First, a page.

It’s Time to Admit That Joey Was the Real Star of Dawson’s Creek

It’s Time to Admit That Joey Was the Real Star of Dawson’s Creek
Mate, Joey was the real star of Dawson's Creek, admit it.
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I took one for the team and went back and watched all six seasons of Dawson’s Creek. I know, not all heroes wear capes. In part, I did it to see how much of a series I actually remembered and whether any of the storylines still stand up today. And ooh boy, was it a wild ride.

Now obviously there are spoilers ahead, but you’ve had 20 years to watch Dawson’s Creek, so let’s get on with it.

First and foremost, the dialogue is as irritating as we all remember. No teenagers, at any point in history, have ever talked like the Dawson’s Creek kids. Even Shakespeare was less wordy. It’s the endless self-analysis that’s totally unrealistic.

“It’s agony. Complete, excruciating agony. It’s like your heart has been ripped out of your chest and stomped on, and you can’t breathe… you don’t want to eat… you can’t function. It’s the most intense pain that you’ll ever feel, and the worst part is, there’s no way to relieve it. It’s unyielding, merciless torture, and you *know* that it’s yours for life.” – Dawson, the absolute sap

Dawson kills me. I feel so sorry for his teachers in the early seasons, even though they’re completely fictional. He’s a know-it-all with a bad attitude and an even worse haircut (what was with that mop?!). He should just get out of the way because Pacey is the underrated king of this show. And deep down I reckon Dawson knows.

“You know, this town is the absolute embodiment of dull. Apart from the occasional sex scandal provided by yours truly, nothing happens here.” – Pacey, absolute king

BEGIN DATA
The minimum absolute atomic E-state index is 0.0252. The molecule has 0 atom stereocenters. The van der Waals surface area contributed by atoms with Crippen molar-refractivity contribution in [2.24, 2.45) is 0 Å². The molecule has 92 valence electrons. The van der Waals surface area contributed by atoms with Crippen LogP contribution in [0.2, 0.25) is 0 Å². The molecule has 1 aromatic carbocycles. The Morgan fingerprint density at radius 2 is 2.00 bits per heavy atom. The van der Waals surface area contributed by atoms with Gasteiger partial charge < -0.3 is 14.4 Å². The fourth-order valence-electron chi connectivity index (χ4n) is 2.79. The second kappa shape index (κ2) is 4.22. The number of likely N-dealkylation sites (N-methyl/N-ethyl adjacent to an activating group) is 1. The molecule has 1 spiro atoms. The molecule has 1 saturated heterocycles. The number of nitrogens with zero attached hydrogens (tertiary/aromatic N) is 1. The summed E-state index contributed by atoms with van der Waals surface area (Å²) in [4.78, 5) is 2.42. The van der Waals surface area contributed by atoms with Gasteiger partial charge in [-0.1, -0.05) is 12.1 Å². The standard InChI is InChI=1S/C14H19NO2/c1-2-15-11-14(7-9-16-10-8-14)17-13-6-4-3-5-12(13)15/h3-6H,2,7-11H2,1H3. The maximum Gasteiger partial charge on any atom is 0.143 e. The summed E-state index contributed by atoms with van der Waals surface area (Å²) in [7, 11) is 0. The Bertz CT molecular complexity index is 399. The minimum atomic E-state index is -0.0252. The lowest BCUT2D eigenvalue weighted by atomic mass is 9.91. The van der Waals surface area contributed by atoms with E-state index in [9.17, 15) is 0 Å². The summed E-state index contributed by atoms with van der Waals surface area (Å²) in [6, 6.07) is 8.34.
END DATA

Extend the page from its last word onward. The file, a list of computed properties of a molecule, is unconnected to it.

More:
I somehow forgot how heavy Dawson’s Creek got though. Jack’s coming out wasn’t a simple “I’m gay” and everyone moves on. It was genuine agony – his father couldn’t handle it, he was typecast at school as “the gay kid”, and he spent several seasons coming to terms with his identity. It was a pretty big deal for late nineties/early noughties teen drama.

On top of that, there’s Jen’s battle with alcohol and trying to deal with the trauma of seeing her father have sex with her (very much underage) friend. Plus Andie’s mental health issues and her psychotic episode in which Pacey very calmly coaxes her into accepting help (told you, Pacey is a gem).

But the real breakthrough on this rewatch of Dawson’s Creek is that this show isn’t about Dawson at all. It’s all about Joey. She’s the one who deals with her relationship with her drug-dealing father, actually makes new friends (while Dawson is still desperately clutching to his high school life), tries new things, makes mistakes, actually learns, and in the end, truly knows who she is. It’s her family, her career, and her romances that we’re invested in.

Dawson, meanwhile, is still banging on about Steven Spielberg. So take a seat, mate – Dawson’s Creek is Joey’s show.

Dawson’s Creek, all six seasons of it, is currently streaming on Stan and Netflix.